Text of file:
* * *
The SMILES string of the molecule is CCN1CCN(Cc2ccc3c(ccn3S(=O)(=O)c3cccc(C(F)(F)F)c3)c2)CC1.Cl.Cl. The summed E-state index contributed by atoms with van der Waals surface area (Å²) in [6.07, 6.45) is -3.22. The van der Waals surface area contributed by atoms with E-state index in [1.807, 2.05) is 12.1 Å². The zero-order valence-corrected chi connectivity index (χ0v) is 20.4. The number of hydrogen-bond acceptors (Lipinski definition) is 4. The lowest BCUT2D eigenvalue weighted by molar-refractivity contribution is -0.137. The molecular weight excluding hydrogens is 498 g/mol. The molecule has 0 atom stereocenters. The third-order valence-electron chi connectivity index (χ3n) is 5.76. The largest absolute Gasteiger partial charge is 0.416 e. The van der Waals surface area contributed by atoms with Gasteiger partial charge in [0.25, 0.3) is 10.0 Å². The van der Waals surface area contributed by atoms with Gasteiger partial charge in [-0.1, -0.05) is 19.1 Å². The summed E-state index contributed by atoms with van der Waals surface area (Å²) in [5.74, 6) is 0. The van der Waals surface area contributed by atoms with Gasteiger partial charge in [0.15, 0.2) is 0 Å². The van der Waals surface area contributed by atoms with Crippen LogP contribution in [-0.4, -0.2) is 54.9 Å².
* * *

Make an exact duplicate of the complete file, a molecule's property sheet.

The SMILES string of the molecule is CCN1CCN(Cc2ccc3c(ccn3S(=O)(=O)c3cccc(C(F)(F)F)c3)c2)CC1.Cl.Cl. The summed E-state index contributed by atoms with van der Waals surface area (Å²) in [6.07, 6.45) is -3.22. The van der Waals surface area contributed by atoms with E-state index in [1.807, 2.05) is 12.1 Å². The zero-order valence-corrected chi connectivity index (χ0v) is 20.4. The number of hydrogen-bond acceptors (Lipinski definition) is 4. The lowest BCUT2D eigenvalue weighted by molar-refractivity contribution is -0.137. The molecular weight excluding hydrogens is 498 g/mol. The molecule has 0 atom stereocenters. The third-order valence-electron chi connectivity index (χ3n) is 5.76. The largest absolute Gasteiger partial charge is 0.416 e. The van der Waals surface area contributed by atoms with Gasteiger partial charge in [0.25, 0.3) is 10.0 Å². The van der Waals surface area contributed by atoms with Gasteiger partial charge in [-0.1, -0.05) is 19.1 Å². The summed E-state index contributed by atoms with van der Waals surface area (Å²) in [5.74, 6) is 0. The van der Waals surface area contributed by atoms with Gasteiger partial charge in [0.15, 0.2) is 0 Å². The van der Waals surface area contributed by atoms with Crippen LogP contribution in [-0.4, -0.2) is 54.9 Å².